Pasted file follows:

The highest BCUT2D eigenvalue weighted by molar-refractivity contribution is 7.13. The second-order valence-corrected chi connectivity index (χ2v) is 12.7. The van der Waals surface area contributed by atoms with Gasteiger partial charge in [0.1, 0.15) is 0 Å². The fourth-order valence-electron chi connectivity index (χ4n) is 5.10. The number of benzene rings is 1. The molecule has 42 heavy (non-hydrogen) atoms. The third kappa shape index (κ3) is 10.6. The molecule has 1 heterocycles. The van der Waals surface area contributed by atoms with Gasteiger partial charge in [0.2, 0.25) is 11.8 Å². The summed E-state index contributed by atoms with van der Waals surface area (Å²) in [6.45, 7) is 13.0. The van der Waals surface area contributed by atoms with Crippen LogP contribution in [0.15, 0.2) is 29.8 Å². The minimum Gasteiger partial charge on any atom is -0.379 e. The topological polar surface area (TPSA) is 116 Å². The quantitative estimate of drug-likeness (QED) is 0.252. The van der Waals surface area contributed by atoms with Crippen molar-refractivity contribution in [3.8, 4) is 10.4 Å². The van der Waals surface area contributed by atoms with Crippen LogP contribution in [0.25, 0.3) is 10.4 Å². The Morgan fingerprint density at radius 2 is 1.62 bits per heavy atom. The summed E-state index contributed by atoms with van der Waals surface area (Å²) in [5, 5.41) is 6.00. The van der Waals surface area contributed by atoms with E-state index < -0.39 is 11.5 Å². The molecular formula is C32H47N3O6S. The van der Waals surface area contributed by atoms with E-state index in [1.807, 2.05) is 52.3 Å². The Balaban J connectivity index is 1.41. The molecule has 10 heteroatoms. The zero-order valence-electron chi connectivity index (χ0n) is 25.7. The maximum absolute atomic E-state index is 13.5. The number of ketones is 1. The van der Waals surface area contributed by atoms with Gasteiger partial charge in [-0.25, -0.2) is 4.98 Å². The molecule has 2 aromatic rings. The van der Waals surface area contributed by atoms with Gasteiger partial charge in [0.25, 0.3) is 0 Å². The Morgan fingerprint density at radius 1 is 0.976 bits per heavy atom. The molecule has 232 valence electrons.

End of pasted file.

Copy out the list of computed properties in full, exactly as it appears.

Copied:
The highest BCUT2D eigenvalue weighted by molar-refractivity contribution is 7.13. The second-order valence-corrected chi connectivity index (χ2v) is 12.7. The van der Waals surface area contributed by atoms with Gasteiger partial charge in [0.1, 0.15) is 0 Å². The fourth-order valence-electron chi connectivity index (χ4n) is 5.10. The number of benzene rings is 1. The molecule has 42 heavy (non-hydrogen) atoms. The third kappa shape index (κ3) is 10.6. The molecule has 1 heterocycles. The van der Waals surface area contributed by atoms with Gasteiger partial charge in [0.2, 0.25) is 11.8 Å². The summed E-state index contributed by atoms with van der Waals surface area (Å²) in [6.45, 7) is 13.0. The van der Waals surface area contributed by atoms with Crippen LogP contribution in [0.15, 0.2) is 29.8 Å². The minimum Gasteiger partial charge on any atom is -0.379 e. The topological polar surface area (TPSA) is 116 Å². The quantitative estimate of drug-likeness (QED) is 0.252. The van der Waals surface area contributed by atoms with Crippen molar-refractivity contribution in [3.8, 4) is 10.4 Å². The van der Waals surface area contributed by atoms with Crippen LogP contribution in [0.25, 0.3) is 10.4 Å². The Morgan fingerprint density at radius 2 is 1.62 bits per heavy atom. The summed E-state index contributed by atoms with van der Waals surface area (Å²) in [5, 5.41) is 6.00. The van der Waals surface area contributed by atoms with E-state index < -0.39 is 11.5 Å². The molecular formula is C32H47N3O6S. The van der Waals surface area contributed by atoms with E-state index in [1.807, 2.05) is 52.3 Å². The Balaban J connectivity index is 1.41. The molecule has 10 heteroatoms. The zero-order valence-electron chi connectivity index (χ0n) is 25.7. The maximum absolute atomic E-state index is 13.5. The number of ketones is 1. The van der Waals surface area contributed by atoms with Gasteiger partial charge in [-0.25, -0.2) is 4.98 Å². The molecule has 2 aromatic rings. The van der Waals surface area contributed by atoms with Gasteiger partial charge in [0.25, 0.3) is 0 Å². The Morgan fingerprint density at radius 1 is 0.976 bits per heavy atom. The molecule has 232 valence electrons.